Additionally, I have been advocating that veterans who have a treatable condition be given the option of appropriate treatment or forfeit their disability. If they elect to receive a trial of appropriate treatment and recover some functionality which would lower their disability percentage, their pension should be continued unchanged but only through a reasonable rehabilitation/retraining period.
This would save our government billions of dollars annually while doing a better service to our veterans.
MARY K. (KATHY) WOODARD
I was very disturbed by the astronomical amounts some of the 60 percent disabled veterans receive. My elder son, a non-Veteran, age 25, is 100 percent disabled, a paraplegic since July 2004, still in rehab and living at home with his parents. Yet he receives less than $700 per month in Social Security disability income. Out of that he still has to make co-payments for his medication and doctor visits, leaving $500 to buy food, toiletries and so on. Something is wrong with that picture.
Even his year-younger younger brother, soon to be out of the Army after six years, says it is BS how some "disabled or partially disabled vets" milk the system.
I am proud of both sons. One for fighting for the freedom of the peoples of Iraq (he was there for a year) and the other for not giving up on life. Good morning and thank you for your reply,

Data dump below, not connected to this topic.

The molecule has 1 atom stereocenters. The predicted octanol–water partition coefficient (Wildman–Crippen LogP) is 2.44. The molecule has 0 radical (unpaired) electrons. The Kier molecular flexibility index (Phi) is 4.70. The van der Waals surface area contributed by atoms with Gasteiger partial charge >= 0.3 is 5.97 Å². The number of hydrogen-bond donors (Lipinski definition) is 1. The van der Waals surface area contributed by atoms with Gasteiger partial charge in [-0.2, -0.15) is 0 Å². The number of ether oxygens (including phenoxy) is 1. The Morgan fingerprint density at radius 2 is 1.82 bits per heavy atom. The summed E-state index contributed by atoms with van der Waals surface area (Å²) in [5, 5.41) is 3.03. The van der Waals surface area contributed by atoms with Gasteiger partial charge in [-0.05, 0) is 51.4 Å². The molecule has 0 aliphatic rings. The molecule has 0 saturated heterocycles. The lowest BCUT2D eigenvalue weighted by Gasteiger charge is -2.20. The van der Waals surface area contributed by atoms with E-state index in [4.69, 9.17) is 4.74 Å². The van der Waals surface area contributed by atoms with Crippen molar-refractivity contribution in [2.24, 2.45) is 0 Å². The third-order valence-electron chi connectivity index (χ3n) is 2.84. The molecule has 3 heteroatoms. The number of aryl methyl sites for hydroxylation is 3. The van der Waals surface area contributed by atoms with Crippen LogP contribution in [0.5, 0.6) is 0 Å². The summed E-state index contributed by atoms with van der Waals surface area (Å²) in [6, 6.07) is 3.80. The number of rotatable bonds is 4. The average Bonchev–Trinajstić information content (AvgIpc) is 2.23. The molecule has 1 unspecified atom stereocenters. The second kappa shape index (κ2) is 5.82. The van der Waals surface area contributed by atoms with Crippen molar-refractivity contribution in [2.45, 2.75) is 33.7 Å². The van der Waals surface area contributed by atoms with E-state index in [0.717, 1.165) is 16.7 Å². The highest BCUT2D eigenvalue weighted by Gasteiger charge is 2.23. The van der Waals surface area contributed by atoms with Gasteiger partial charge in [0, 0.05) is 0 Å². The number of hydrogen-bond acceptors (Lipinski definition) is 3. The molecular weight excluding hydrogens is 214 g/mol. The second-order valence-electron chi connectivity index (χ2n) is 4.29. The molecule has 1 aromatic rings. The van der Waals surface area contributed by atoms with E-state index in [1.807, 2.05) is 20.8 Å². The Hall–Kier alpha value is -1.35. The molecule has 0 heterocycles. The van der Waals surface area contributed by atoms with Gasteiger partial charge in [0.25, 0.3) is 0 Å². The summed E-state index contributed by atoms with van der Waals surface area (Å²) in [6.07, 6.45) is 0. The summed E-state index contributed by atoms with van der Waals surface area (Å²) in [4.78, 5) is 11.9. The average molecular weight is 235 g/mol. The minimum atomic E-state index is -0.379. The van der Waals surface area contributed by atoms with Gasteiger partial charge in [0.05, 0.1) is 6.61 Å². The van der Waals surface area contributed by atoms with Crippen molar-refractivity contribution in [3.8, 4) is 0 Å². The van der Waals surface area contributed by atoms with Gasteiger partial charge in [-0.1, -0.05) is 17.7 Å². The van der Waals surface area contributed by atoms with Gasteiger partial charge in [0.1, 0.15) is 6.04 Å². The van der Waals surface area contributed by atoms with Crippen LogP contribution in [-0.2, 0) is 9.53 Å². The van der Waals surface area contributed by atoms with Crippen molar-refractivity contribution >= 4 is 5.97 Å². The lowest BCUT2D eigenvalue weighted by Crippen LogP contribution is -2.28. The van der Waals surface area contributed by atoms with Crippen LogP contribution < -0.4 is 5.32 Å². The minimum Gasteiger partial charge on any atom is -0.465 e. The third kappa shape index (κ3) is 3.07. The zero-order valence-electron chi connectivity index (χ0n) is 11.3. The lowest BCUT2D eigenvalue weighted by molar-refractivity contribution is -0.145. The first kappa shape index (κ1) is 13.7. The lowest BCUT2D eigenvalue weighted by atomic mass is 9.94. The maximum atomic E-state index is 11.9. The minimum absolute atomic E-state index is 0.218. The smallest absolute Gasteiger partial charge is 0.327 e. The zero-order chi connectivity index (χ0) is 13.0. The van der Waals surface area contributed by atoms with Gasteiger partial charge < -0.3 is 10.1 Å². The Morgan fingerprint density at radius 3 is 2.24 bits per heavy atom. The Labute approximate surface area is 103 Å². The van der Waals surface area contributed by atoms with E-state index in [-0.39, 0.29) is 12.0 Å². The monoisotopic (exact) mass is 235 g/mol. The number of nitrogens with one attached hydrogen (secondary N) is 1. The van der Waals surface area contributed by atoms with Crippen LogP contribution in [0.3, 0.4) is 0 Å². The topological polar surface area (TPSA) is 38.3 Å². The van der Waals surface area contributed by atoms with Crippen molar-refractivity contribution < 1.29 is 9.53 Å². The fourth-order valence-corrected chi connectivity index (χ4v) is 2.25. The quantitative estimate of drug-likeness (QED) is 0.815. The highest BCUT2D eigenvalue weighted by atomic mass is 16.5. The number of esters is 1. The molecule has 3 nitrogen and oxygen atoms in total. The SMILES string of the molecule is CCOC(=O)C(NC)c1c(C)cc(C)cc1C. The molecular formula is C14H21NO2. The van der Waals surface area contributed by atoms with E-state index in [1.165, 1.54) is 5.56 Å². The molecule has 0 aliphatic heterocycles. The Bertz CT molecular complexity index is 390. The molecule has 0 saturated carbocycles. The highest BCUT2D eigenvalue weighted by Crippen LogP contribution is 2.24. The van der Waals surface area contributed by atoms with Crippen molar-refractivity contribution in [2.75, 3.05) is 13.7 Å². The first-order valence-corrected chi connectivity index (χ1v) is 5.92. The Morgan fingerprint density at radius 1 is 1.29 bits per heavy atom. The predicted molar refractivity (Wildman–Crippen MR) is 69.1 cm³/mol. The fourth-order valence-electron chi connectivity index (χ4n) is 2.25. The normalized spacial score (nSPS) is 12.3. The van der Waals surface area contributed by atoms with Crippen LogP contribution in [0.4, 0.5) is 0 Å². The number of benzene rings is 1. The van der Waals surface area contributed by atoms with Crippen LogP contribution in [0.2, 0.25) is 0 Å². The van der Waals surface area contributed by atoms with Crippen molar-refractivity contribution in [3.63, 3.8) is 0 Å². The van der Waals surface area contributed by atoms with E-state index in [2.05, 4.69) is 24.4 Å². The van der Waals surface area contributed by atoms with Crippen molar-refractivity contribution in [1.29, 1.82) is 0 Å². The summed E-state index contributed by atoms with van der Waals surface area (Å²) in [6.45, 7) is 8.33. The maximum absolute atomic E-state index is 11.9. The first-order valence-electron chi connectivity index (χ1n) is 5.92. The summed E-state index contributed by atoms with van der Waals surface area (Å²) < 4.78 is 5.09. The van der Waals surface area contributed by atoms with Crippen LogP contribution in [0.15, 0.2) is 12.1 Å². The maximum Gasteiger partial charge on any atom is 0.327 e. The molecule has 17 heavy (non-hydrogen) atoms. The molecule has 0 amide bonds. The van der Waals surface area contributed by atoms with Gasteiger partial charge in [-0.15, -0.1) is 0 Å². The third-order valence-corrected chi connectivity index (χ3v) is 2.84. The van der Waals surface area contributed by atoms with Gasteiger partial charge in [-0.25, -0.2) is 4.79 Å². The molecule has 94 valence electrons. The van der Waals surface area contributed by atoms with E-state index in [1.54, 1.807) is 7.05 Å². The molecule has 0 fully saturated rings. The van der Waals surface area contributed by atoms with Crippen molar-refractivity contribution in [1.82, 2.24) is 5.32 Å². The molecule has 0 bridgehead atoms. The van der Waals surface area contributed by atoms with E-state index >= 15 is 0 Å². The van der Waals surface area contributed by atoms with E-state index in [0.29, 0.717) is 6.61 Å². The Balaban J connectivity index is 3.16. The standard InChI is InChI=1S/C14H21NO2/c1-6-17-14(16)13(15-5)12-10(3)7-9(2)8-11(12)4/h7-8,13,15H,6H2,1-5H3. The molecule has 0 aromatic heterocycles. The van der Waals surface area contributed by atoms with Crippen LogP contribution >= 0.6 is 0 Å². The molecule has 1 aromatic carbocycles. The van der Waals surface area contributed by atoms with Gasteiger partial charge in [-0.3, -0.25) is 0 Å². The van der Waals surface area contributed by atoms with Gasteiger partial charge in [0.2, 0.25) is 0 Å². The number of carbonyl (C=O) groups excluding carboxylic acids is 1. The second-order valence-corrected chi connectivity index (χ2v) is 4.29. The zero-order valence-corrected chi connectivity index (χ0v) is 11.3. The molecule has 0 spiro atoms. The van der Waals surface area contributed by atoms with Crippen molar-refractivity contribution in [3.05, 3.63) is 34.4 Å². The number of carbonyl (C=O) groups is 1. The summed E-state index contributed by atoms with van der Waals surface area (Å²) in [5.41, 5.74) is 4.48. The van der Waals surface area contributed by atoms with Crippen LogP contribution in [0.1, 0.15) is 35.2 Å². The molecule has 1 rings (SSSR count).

Not Best Deal
Having read feedback on Wal-Mart versus base stores, let me weigh to say military stores are not the best deals around.
At base food courts, for example, you can't use coupons from the daily newspapers to get a break on prices. Also prices at the commissaries we visit are extremely high for some items.
My wife and I first 'shop' the newspapers for sales first and then check the commissary to compare. Produce often is way more expensive in commissaries than in stores like Albertson's and Safeway.
When I see one of these DECA (Defense Commissary Agency) signs saying we'll save 20 percent at the commissary, I just wish they'd provide details on how they figured that.
Master Chief, USN-Ret.
Green Valley, Ariz.
Train and Ship
I have the answer to easing the impact of BRAC on local employment.
We have about a six percent unemployment rate in this country. We should create a Department of Employment and use the command structure, resources and training know-how of the military to train and ship people into those job vacancies throughout the country.
The backbone of the military has always been training. This is a chance to teach our people and end the practice of illegal immigrants taking jobs Americans do not want.
Enlistees in the program would have the opportunity to do any job for which they are certified. It could be part of an upward mobility program.
We can train and send Americans to jobs where needed, just as the military prepares for a wartime mission.
Ocean Springs, Miss.
When I hear about military bases closing, I think of the loss of military presence in our area.
The military is a shinning light for communities that have a base. Men and women in uniform set an example, both for schools and throughout the local community.